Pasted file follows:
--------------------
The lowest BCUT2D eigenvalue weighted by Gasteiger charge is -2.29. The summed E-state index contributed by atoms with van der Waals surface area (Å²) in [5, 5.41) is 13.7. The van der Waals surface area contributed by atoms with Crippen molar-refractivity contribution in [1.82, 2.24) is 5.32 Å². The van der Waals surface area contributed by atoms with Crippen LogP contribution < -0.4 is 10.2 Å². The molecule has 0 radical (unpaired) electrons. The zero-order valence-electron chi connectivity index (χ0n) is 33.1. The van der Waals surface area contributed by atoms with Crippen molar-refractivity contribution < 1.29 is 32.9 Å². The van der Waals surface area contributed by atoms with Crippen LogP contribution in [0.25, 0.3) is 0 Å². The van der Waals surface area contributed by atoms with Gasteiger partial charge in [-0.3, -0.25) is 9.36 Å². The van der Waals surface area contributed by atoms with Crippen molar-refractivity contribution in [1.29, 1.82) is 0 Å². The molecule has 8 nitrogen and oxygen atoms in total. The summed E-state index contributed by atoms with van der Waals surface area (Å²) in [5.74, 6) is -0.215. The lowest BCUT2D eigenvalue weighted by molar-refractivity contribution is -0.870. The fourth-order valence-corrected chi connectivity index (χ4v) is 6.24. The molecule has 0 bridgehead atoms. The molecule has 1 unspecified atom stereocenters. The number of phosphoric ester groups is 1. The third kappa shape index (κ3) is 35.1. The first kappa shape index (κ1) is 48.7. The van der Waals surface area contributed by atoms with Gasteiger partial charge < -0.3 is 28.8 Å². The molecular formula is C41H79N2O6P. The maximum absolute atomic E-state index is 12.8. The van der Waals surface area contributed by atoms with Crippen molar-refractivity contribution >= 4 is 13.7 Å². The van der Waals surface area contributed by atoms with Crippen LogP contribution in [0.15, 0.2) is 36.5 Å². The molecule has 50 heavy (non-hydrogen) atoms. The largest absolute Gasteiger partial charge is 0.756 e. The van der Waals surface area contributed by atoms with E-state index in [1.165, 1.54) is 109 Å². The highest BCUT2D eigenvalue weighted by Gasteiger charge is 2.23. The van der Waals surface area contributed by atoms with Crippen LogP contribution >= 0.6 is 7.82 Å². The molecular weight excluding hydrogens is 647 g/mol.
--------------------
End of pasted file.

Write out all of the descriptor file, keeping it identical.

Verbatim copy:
The lowest BCUT2D eigenvalue weighted by Gasteiger charge is -2.29. The summed E-state index contributed by atoms with van der Waals surface area (Å²) in [5, 5.41) is 13.7. The van der Waals surface area contributed by atoms with Crippen molar-refractivity contribution in [1.82, 2.24) is 5.32 Å². The van der Waals surface area contributed by atoms with Crippen LogP contribution < -0.4 is 10.2 Å². The molecule has 0 radical (unpaired) electrons. The zero-order valence-electron chi connectivity index (χ0n) is 33.1. The van der Waals surface area contributed by atoms with Crippen molar-refractivity contribution < 1.29 is 32.9 Å². The van der Waals surface area contributed by atoms with Crippen LogP contribution in [0.25, 0.3) is 0 Å². The van der Waals surface area contributed by atoms with Gasteiger partial charge in [-0.3, -0.25) is 9.36 Å². The van der Waals surface area contributed by atoms with Crippen molar-refractivity contribution in [1.29, 1.82) is 0 Å². The molecule has 8 nitrogen and oxygen atoms in total. The summed E-state index contributed by atoms with van der Waals surface area (Å²) in [5.74, 6) is -0.215. The lowest BCUT2D eigenvalue weighted by molar-refractivity contribution is -0.870. The fourth-order valence-corrected chi connectivity index (χ4v) is 6.24. The molecule has 0 bridgehead atoms. The molecule has 1 unspecified atom stereocenters. The number of phosphoric ester groups is 1. The third kappa shape index (κ3) is 35.1. The first kappa shape index (κ1) is 48.7. The van der Waals surface area contributed by atoms with Gasteiger partial charge < -0.3 is 28.8 Å². The molecular formula is C41H79N2O6P. The maximum absolute atomic E-state index is 12.8. The van der Waals surface area contributed by atoms with Crippen molar-refractivity contribution >= 4 is 13.7 Å². The van der Waals surface area contributed by atoms with Crippen LogP contribution in [0.15, 0.2) is 36.5 Å². The molecule has 50 heavy (non-hydrogen) atoms. The largest absolute Gasteiger partial charge is 0.756 e. The van der Waals surface area contributed by atoms with E-state index in [1.165, 1.54) is 109 Å². The highest BCUT2D eigenvalue weighted by Gasteiger charge is 2.23. The van der Waals surface area contributed by atoms with Crippen LogP contribution >= 0.6 is 7.82 Å². The molecular weight excluding hydrogens is 647 g/mol.